All qualities have their commensurate weaknesses. The rule of the land certainly indicates this point. Therefore one might have unnatural limitations and unnatural expectations of an individual who is so motivated and expressive, peculiar to a specific type. In our efforts to restrain from judging others, it may be important to hold a concise overview as to the limitations of characteristics and their extreme and most glorious possibilities. This may be achieved without the need for personal criticisms; rather objectively- a lesson firstly in observation, and secondly, a further understanding of the powers and qualities an individual might hold.

Too often we set about to make molds for others, without self-considerations and self-reflections. This is understandable, for it is far more comfortable to realize another's imperfections than to confront one's own. So when one comes to choosing this or that which is desirable in our fellow brother, we may conjecture also, accordingly, of their corresponding qualities which accompany any failings, obvious to us.

Such analysis is relevant to ourselves and our attitudes. We make assumptions daily, consciously known or not. Better to re-establish coherently true value judgments than confuse or disregard an individual because of our unqualified surmise. 

Essentially we bring all judgments into ourselves - all assessments are inwardly weighed. Just as truly as that which we are intent upon is that which we become, also as truly, must we observe correctly each negative point to be balanced by a positive; and the two must correspondingly relate.

A man might be unselfish. He might be aglow with fiery warmth. He might offer many gifts, all of which may be useless.

Contrary to that, a man who does not make of his fellows with selfish intent, might indeed appear dispassionate and unconcerned. He may indulge in passionate activities to distraction, perhaps even to the point of decadence, but also too, impart a vital warmth which embraces all men, all women and all of the world. A man might offer you many a useless gift which is rejected and perhaps even troublesome, but the gift of the giving, and the spirit therein, may be cherished and received in gratitude.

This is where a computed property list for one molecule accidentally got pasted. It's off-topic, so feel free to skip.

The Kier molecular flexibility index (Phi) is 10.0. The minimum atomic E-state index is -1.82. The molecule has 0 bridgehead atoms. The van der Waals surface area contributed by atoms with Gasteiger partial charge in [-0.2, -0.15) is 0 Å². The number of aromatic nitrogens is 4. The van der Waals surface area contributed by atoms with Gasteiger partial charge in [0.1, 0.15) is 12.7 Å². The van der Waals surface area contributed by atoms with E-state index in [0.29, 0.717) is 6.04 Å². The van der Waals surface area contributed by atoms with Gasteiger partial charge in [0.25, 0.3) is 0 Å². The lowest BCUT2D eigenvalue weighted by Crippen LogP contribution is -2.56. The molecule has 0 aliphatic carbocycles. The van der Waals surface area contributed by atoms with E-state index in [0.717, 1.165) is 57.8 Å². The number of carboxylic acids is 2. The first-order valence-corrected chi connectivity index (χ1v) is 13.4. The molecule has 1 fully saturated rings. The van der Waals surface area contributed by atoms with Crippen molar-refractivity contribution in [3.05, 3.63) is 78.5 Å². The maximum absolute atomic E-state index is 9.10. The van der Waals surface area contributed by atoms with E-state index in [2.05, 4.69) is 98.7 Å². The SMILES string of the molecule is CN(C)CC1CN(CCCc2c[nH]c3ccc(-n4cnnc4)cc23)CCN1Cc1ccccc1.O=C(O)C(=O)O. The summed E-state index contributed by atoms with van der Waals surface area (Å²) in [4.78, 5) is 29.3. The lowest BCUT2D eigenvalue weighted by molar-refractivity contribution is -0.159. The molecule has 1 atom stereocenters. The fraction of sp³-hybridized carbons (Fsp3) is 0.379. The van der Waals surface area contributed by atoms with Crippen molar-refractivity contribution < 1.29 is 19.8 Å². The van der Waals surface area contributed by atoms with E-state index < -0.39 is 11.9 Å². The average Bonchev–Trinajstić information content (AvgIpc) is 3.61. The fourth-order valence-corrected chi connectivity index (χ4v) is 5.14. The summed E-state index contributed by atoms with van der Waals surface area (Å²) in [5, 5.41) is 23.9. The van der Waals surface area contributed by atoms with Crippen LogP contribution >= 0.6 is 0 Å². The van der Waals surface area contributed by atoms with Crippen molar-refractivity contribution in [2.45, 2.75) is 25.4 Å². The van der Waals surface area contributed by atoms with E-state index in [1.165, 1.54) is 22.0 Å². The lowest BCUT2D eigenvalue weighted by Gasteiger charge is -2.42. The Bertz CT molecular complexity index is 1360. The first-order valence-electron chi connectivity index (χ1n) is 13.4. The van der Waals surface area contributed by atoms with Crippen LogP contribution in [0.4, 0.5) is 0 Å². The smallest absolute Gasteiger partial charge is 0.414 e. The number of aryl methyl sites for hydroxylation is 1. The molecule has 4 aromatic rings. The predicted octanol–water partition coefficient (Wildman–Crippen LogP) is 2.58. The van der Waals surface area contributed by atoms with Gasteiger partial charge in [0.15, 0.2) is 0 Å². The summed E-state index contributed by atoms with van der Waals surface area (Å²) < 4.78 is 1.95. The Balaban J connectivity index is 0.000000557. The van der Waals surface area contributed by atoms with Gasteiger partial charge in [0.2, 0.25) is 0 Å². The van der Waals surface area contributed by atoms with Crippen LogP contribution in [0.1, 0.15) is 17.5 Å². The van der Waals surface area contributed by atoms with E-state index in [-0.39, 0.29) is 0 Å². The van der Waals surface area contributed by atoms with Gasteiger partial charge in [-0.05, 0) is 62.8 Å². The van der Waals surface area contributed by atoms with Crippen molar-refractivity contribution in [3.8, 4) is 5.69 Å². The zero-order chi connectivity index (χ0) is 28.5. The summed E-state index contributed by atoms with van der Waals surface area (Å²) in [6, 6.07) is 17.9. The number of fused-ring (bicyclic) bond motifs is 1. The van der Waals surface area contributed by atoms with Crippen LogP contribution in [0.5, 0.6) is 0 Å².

There is a saying, that so and so is not "all bad". Neither have we the capacity of Angels to be "all good". When the 'bad' reforms to 'good' however, and such transformation is acknowledged by the soul, another set of values relative to that heightened status of character replaces the parameters formerly in place. 

From this perspective one may be disheartened unwittingly, but also find comfort that the progressiveness of character renewal is ongoing, and need not be so immediate as to break the individual attempting a personal struggle. Self-development and the panoramas which open out to the soul thereby, offer the individual a true zeal and encouragement in living a life. Contrasts which are born out from different conditions and experiences of expression are exciting and exhilarating to all who awaken to the multitude of variables awaiting new experience.

To cease the path of perfecting self-expression and to deny the skills of adaptation and survival is something of a false interpretation of reality, which is assumed by the smug and the lazy. However, the upshot to this is that the smug and the lazy are rear-end characteristics to being most grateful and content. If one is to shoulder these characteristics and balance them with perspective as to a cosmic insight, one would therefore have to experience in measure the opposing virtues which are dissatisfaction and perpetual striving. The rear-end of these being dissatisfaction and aggressive aggravation/disharmony.

Thus we live a colorful existence. We gain much experience by entering into phases of expression, and experience thereby. One does not disqualify or negate another. When put to the task, the object is to work through characteristics joyfully, proportioning them with the highest attributes whilst discarding the lower.
Every virtue has its rear-end.